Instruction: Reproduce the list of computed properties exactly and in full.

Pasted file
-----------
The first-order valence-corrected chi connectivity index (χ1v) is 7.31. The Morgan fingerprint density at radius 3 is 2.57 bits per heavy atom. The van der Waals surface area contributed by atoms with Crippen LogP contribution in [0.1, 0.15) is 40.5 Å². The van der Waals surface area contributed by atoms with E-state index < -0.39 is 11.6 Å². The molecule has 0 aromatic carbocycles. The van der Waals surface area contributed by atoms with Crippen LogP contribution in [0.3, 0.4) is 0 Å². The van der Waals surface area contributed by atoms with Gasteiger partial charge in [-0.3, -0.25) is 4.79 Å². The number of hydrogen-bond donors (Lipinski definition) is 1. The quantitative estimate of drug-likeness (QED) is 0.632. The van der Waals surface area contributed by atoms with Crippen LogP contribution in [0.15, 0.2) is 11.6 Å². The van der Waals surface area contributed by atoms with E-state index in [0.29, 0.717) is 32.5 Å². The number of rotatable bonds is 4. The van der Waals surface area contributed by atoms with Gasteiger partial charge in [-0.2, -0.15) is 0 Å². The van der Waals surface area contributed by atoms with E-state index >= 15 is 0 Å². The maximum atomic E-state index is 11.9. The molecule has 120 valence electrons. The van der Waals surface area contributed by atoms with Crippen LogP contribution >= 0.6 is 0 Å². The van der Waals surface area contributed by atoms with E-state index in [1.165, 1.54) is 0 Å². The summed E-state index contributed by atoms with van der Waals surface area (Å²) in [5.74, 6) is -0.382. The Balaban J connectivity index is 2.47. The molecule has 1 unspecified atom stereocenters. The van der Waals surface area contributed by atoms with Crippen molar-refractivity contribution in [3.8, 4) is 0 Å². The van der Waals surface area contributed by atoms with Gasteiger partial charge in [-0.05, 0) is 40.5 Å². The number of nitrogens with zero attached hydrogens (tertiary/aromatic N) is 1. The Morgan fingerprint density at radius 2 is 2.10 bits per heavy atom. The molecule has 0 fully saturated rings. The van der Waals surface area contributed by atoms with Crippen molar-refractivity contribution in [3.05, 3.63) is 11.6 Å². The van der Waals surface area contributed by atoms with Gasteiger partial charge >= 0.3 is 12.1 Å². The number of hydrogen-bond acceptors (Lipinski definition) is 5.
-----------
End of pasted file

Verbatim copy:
The first-order valence-corrected chi connectivity index (χ1v) is 7.31. The Morgan fingerprint density at radius 3 is 2.57 bits per heavy atom. The van der Waals surface area contributed by atoms with Crippen LogP contribution in [0.1, 0.15) is 40.5 Å². The van der Waals surface area contributed by atoms with E-state index < -0.39 is 11.6 Å². The molecule has 0 aromatic carbocycles. The van der Waals surface area contributed by atoms with Crippen LogP contribution in [0.3, 0.4) is 0 Å². The van der Waals surface area contributed by atoms with Gasteiger partial charge in [-0.3, -0.25) is 4.79 Å². The number of hydrogen-bond donors (Lipinski definition) is 1. The quantitative estimate of drug-likeness (QED) is 0.632. The van der Waals surface area contributed by atoms with Crippen LogP contribution in [0.15, 0.2) is 11.6 Å². The van der Waals surface area contributed by atoms with E-state index in [0.29, 0.717) is 32.5 Å². The number of rotatable bonds is 4. The van der Waals surface area contributed by atoms with Gasteiger partial charge in [-0.2, -0.15) is 0 Å². The van der Waals surface area contributed by atoms with E-state index >= 15 is 0 Å². The maximum atomic E-state index is 11.9. The molecule has 120 valence electrons. The van der Waals surface area contributed by atoms with Crippen LogP contribution >= 0.6 is 0 Å². The van der Waals surface area contributed by atoms with E-state index in [1.165, 1.54) is 0 Å². The summed E-state index contributed by atoms with van der Waals surface area (Å²) in [5.74, 6) is -0.382. The Balaban J connectivity index is 2.47. The molecule has 1 unspecified atom stereocenters. The van der Waals surface area contributed by atoms with Crippen molar-refractivity contribution in [3.8, 4) is 0 Å². The van der Waals surface area contributed by atoms with Gasteiger partial charge in [-0.05, 0) is 40.5 Å². The number of nitrogens with zero attached hydrogens (tertiary/aromatic N) is 1. The Morgan fingerprint density at radius 2 is 2.10 bits per heavy atom. The molecule has 0 fully saturated rings. The van der Waals surface area contributed by atoms with Crippen molar-refractivity contribution in [3.05, 3.63) is 11.6 Å². The van der Waals surface area contributed by atoms with Gasteiger partial charge >= 0.3 is 12.1 Å². The number of hydrogen-bond acceptors (Lipinski definition) is 5.